Will letting “closely held corporations” opt-out of the contraception mandate reduce healthcare costs or the employer insurance burden? No, not quite. Large corporations like Hobby Lobby are typically “self-insured”, meaning that they pay health insurers an administrative fee to get cards and (effectively) rent their network. They get to design their health insurance benefits. BUT, when the government points at insurance companies and says that they have to cover the cost of contraception as a fully-covered benefit when their customer won’t have to foot the bill directly, insurers have to pay for that SOMEHOW. That means increasing premium rates for everybody (and that “administrative fee” goes up, too). Hobby Lobby gets off paying for it this year, but it’s baked into their administrative fees next year…and the year after that…and the year after that…(as well as everyone else’s, since they effectively raised everyone’s rates so they would get to pay less). Nice, eh?

So, does restricting access to low-cost birth control further the pro-life cause? NO. According to a study published in 2012, providing free birth control reduces abortion utilization dramatically. The irony is painful in more than one way, and it shows the short-sightedness of these litigants like Hobby Lobby.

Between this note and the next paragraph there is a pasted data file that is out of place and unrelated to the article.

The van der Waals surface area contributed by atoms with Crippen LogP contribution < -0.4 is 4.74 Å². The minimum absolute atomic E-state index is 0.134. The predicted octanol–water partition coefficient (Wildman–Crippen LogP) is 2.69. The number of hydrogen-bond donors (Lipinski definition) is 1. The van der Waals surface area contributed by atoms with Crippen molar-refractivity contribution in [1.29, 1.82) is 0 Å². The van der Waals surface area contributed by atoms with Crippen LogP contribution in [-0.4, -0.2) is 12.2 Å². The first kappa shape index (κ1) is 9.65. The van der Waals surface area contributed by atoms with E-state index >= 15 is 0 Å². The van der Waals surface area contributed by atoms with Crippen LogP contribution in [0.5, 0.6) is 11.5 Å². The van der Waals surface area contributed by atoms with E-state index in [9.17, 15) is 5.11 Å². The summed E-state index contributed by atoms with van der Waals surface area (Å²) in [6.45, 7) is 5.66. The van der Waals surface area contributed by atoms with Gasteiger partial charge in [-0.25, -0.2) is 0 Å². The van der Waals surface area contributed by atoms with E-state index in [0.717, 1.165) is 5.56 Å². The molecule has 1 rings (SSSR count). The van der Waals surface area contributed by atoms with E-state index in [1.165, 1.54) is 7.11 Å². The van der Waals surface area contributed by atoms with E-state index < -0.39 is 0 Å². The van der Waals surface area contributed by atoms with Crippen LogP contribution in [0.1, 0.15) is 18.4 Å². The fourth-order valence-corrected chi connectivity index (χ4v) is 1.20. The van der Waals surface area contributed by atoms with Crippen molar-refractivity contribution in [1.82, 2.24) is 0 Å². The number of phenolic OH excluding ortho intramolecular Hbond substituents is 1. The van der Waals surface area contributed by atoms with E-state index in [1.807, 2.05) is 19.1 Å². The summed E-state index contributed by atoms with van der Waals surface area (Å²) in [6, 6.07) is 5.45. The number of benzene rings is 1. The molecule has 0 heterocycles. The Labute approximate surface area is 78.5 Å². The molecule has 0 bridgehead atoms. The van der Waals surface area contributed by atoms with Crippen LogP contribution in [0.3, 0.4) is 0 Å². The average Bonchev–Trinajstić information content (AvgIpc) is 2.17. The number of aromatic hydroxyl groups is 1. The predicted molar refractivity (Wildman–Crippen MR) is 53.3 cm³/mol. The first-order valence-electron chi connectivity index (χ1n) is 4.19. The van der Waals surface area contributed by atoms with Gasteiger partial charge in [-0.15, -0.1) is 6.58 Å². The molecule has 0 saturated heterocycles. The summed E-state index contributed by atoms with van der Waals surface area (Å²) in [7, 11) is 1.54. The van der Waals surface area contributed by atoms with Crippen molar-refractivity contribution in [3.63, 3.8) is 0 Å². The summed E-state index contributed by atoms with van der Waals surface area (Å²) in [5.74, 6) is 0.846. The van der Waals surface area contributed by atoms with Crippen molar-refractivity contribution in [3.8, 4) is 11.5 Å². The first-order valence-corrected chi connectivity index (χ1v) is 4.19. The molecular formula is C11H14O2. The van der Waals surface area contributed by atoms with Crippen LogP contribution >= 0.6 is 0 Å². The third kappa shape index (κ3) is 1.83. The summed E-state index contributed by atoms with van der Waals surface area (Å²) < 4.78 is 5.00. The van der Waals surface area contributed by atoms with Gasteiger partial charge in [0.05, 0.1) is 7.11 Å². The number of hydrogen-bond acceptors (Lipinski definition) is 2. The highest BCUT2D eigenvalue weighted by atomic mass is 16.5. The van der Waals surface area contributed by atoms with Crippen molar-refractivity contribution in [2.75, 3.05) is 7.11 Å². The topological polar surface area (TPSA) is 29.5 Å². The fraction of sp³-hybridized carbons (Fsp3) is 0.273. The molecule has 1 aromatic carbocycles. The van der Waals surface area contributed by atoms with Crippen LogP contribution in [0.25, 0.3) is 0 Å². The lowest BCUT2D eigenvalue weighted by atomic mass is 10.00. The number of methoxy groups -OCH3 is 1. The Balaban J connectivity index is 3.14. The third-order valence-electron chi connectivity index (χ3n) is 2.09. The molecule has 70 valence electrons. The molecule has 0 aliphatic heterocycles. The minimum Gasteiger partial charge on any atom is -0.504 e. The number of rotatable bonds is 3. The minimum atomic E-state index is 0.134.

Are birth control pills only for women who want to have sex without consequence? NO. A 2001 study discussed the health benefits of birth control pills in alleviating the negative effects from dysmenorrhea (aka “REALLY BAD PERIODS”) and pain from endometriosis. I can also say that I went on birth control pills to control my periods; they were irregular and sometimes debilitating without the introduction of the hormone therapy offered by the pills I took. And anyone who thinks that IUDs are just for preventing pregnancy just doesn’t know how the female body works. Honestly, people, TAKE AN ANATOMY CLASS, WILL YA?!

Are corporations people? HELL NO. 

I don’t want my daughter to grow up in a world that’s got less freedom and less opportunity for her than the one I grew up in. When I was a child, I was lucky enough to have a mother who worked in management – who showed me the value of education and hard work as a means to a successful, productive adult life. Seeing her example, it never occurred to me NOT to go to college and NOT to get a job and NOT to try to succeed in whatever I did.

I want my daughter to grow up, and then live her productive, successful adult life in a world where she’s valued. I want her to live in a world where her gender is simply a box to check rather than a box that contains her. I want my son to have a healthy respect for all women (not just his sister), and treat women with the dignity they deserve. I’ve never told my kids that one of them could do something the other had no shot at, that one of them was destined to succeed and the other would be great if they can just get married and reproduce. This is 2014, not 1914.